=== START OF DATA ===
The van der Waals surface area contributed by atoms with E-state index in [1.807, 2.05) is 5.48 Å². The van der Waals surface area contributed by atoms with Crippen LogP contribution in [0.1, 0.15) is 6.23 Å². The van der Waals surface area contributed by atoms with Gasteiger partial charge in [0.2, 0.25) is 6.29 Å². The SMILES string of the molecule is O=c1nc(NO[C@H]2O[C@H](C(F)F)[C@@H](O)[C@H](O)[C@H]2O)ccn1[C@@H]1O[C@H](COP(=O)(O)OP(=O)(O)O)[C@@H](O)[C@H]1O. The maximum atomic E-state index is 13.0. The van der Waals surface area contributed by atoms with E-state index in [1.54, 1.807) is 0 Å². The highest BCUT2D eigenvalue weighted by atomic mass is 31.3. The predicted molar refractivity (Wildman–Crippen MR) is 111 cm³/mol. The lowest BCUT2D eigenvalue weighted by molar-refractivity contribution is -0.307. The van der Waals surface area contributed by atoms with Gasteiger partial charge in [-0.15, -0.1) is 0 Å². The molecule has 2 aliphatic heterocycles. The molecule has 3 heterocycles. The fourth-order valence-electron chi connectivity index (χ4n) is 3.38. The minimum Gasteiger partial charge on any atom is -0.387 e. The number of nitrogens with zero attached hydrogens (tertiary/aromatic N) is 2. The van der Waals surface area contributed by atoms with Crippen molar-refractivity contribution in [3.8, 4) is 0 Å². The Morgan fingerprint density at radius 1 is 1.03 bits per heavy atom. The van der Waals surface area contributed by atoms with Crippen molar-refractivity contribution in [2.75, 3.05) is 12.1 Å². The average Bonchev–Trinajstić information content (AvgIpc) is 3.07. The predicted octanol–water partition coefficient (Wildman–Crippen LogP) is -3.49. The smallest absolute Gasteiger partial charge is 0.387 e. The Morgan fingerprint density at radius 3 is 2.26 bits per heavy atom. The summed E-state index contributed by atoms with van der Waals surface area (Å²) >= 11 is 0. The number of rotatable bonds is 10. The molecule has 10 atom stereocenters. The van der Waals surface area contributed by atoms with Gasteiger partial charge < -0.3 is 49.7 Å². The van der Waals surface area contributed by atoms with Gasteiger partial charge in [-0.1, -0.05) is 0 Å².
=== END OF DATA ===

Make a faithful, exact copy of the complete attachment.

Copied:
The van der Waals surface area contributed by atoms with E-state index in [1.807, 2.05) is 5.48 Å². The van der Waals surface area contributed by atoms with Crippen LogP contribution in [0.1, 0.15) is 6.23 Å². The van der Waals surface area contributed by atoms with Gasteiger partial charge in [0.2, 0.25) is 6.29 Å². The SMILES string of the molecule is O=c1nc(NO[C@H]2O[C@H](C(F)F)[C@@H](O)[C@H](O)[C@H]2O)ccn1[C@@H]1O[C@H](COP(=O)(O)OP(=O)(O)O)[C@@H](O)[C@H]1O. The maximum atomic E-state index is 13.0. The van der Waals surface area contributed by atoms with E-state index in [1.54, 1.807) is 0 Å². The highest BCUT2D eigenvalue weighted by atomic mass is 31.3. The predicted molar refractivity (Wildman–Crippen MR) is 111 cm³/mol. The lowest BCUT2D eigenvalue weighted by molar-refractivity contribution is -0.307. The van der Waals surface area contributed by atoms with Gasteiger partial charge in [-0.15, -0.1) is 0 Å². The molecule has 2 aliphatic heterocycles. The molecule has 3 heterocycles. The fourth-order valence-electron chi connectivity index (χ4n) is 3.38. The minimum Gasteiger partial charge on any atom is -0.387 e. The number of nitrogens with zero attached hydrogens (tertiary/aromatic N) is 2. The van der Waals surface area contributed by atoms with Crippen molar-refractivity contribution in [3.8, 4) is 0 Å². The Morgan fingerprint density at radius 1 is 1.03 bits per heavy atom. The van der Waals surface area contributed by atoms with Crippen molar-refractivity contribution in [2.75, 3.05) is 12.1 Å². The average Bonchev–Trinajstić information content (AvgIpc) is 3.07. The predicted octanol–water partition coefficient (Wildman–Crippen LogP) is -3.49. The smallest absolute Gasteiger partial charge is 0.387 e. The Morgan fingerprint density at radius 3 is 2.26 bits per heavy atom. The summed E-state index contributed by atoms with van der Waals surface area (Å²) >= 11 is 0. The number of rotatable bonds is 10. The molecule has 10 atom stereocenters. The van der Waals surface area contributed by atoms with Gasteiger partial charge < -0.3 is 49.7 Å². The van der Waals surface area contributed by atoms with Gasteiger partial charge in [-0.1, -0.05) is 0 Å².